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U-M hosts Asian American Faculty and Student Accomplishments Symposium

"Celebration of the University of Michigan Asian American Faculty and Student Accomplishments Symposium, Friday Sept 9, 10 am to 3pm, Rackham Amphitheatre, Keynote speaker Steven Chu, Nobel Prize recipient, 12th U.S. Secretary of Energy" headwhot of Steven Chu over a map background showing Asia.

Tuesday, 08/30/2022

The University of Michigan will be hosting the inaugural Asian American Faculty and Student Accomplishments Symposium on Friday, Sept. 9, 10 a.m.-3 p.m. The event will be held on campus in the Rackham Amphitheatre. Registration is required and the event is open to the public. 

The symposium is a celebratory event that will act as a reset after a particularly tumultuous few years for Asians and Asian Americans. Yan Chen, Daniel Kahneman Collegiate Professor at the University of Michigan School of Information (UMSI) and president of the Association of Chinese Professors (ACP), says that the U.S. Department of Justice’s 2018 China Initiative created a hostile environment for researchers of Chinese origin. 

“The China Initiative singled out academics of Chinese origin — professors and students, U.S. citizens or not,” says Chen. She explained that the implication was that these academics were “likely to be spies for the Chinese government.”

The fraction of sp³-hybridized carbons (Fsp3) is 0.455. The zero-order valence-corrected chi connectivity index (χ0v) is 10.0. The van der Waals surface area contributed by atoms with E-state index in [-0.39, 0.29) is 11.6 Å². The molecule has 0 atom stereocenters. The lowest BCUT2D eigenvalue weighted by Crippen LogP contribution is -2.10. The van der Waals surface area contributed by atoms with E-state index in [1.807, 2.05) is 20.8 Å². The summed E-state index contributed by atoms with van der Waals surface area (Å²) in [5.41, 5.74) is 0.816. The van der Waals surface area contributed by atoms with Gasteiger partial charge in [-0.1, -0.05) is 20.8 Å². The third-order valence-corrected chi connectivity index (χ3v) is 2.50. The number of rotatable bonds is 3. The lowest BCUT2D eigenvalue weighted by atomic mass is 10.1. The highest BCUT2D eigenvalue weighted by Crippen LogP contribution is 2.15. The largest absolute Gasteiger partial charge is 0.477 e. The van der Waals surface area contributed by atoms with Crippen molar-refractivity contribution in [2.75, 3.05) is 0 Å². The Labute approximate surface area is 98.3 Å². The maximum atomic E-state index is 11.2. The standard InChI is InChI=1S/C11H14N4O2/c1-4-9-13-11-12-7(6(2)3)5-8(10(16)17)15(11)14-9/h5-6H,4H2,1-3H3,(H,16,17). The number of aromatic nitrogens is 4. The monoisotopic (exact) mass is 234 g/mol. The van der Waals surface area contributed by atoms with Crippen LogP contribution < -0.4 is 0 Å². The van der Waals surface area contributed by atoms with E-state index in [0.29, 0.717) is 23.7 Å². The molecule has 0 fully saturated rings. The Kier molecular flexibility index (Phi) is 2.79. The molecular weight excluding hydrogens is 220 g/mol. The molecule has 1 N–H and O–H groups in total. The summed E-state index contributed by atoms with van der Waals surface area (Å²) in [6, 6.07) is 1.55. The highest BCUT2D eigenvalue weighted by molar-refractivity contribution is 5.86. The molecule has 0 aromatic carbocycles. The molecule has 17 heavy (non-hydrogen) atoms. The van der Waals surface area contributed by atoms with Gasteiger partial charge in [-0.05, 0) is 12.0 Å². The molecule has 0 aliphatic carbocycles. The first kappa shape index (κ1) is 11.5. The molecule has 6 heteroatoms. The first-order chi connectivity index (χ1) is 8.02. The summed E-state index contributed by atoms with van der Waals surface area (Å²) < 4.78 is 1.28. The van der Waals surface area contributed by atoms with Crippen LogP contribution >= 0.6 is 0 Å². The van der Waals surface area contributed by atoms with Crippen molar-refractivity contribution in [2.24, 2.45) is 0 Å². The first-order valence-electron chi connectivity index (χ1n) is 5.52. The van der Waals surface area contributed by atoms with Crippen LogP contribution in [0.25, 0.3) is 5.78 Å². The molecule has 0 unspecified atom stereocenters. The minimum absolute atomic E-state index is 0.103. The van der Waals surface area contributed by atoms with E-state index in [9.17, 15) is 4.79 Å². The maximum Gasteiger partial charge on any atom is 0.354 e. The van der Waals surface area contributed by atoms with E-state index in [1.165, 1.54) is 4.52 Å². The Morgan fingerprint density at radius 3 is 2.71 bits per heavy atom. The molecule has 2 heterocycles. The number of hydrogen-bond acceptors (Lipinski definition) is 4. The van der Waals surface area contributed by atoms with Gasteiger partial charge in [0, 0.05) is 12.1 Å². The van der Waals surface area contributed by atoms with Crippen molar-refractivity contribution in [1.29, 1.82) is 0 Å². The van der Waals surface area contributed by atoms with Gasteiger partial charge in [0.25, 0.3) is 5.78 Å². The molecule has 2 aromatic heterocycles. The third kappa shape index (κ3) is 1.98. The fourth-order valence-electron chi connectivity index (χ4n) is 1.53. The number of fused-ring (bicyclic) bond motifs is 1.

As a result, many Chinese-origin scholars found themselves under investigation. “According to FBI director Christopher Wray, since the establishment of the China Initiative, two cases were opened every day on a Chinese or Chinese American scholar,” says Chen.

Although the Biden administration ended the China Initiative, Chen says a chilling effect remains. This is especially true for Chinese American scientists and academics. 

“People are scared to apply for federal funding for research, but they are also leaving the United States, looking for jobs in Europe, Australia and other countries,” she says. 

U-M faculty are not immune to this type of discrimination, says Chen. In a 2021 survey by the U-M ACP, nearly two-thirds of Chinese-origin faculty did not feel safe as academic researchers. Additionally, a third considered avoiding federal grant applications, and almost half of the respondents felt it was difficult to concentrate and be as productive as before the Initiative.

Considering the past few years, the Provost’s Office decided that it was important to celebrate the accomplishments of Asian and Asian American scholars and their contributions to American society and U-M. The symposium is a celebration, but the event also explores ways to advocate for and strengthen Asian and Asian American representation in the United States. 

Steven Chu, professor of physics at Stanford University, is the keynote speaker. Dr. Chu is the co-recipient of the 1997 Nobel Prize in Physics for his contributions to laser cooling and atom trapping. He also served as the 12th United States Secretary of Energy from 2009-1013.